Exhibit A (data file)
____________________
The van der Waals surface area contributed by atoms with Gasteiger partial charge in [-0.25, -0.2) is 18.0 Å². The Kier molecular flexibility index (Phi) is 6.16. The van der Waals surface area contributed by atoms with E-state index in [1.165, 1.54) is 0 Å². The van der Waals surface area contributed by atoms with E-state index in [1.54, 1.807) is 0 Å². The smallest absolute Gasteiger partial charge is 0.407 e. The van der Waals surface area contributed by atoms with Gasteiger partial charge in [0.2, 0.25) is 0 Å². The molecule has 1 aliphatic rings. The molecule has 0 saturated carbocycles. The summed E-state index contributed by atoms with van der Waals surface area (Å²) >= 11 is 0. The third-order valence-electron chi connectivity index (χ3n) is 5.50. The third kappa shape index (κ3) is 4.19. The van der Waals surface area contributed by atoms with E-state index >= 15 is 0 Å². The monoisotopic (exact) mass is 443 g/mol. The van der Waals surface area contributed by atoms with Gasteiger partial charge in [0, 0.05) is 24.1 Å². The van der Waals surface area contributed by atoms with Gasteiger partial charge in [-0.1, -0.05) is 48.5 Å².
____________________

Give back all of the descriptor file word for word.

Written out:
The van der Waals surface area contributed by atoms with Gasteiger partial charge in [-0.25, -0.2) is 18.0 Å². The Kier molecular flexibility index (Phi) is 6.16. The van der Waals surface area contributed by atoms with E-state index in [1.165, 1.54) is 0 Å². The van der Waals surface area contributed by atoms with E-state index in [1.54, 1.807) is 0 Å². The smallest absolute Gasteiger partial charge is 0.407 e. The van der Waals surface area contributed by atoms with Gasteiger partial charge in [0.2, 0.25) is 0 Å². The molecule has 1 aliphatic rings. The molecule has 0 saturated carbocycles. The summed E-state index contributed by atoms with van der Waals surface area (Å²) >= 11 is 0. The third-order valence-electron chi connectivity index (χ3n) is 5.50. The third kappa shape index (κ3) is 4.19. The van der Waals surface area contributed by atoms with E-state index >= 15 is 0 Å². The monoisotopic (exact) mass is 443 g/mol. The van der Waals surface area contributed by atoms with Gasteiger partial charge in [0, 0.05) is 24.1 Å². The van der Waals surface area contributed by atoms with Gasteiger partial charge in [-0.1, -0.05) is 48.5 Å².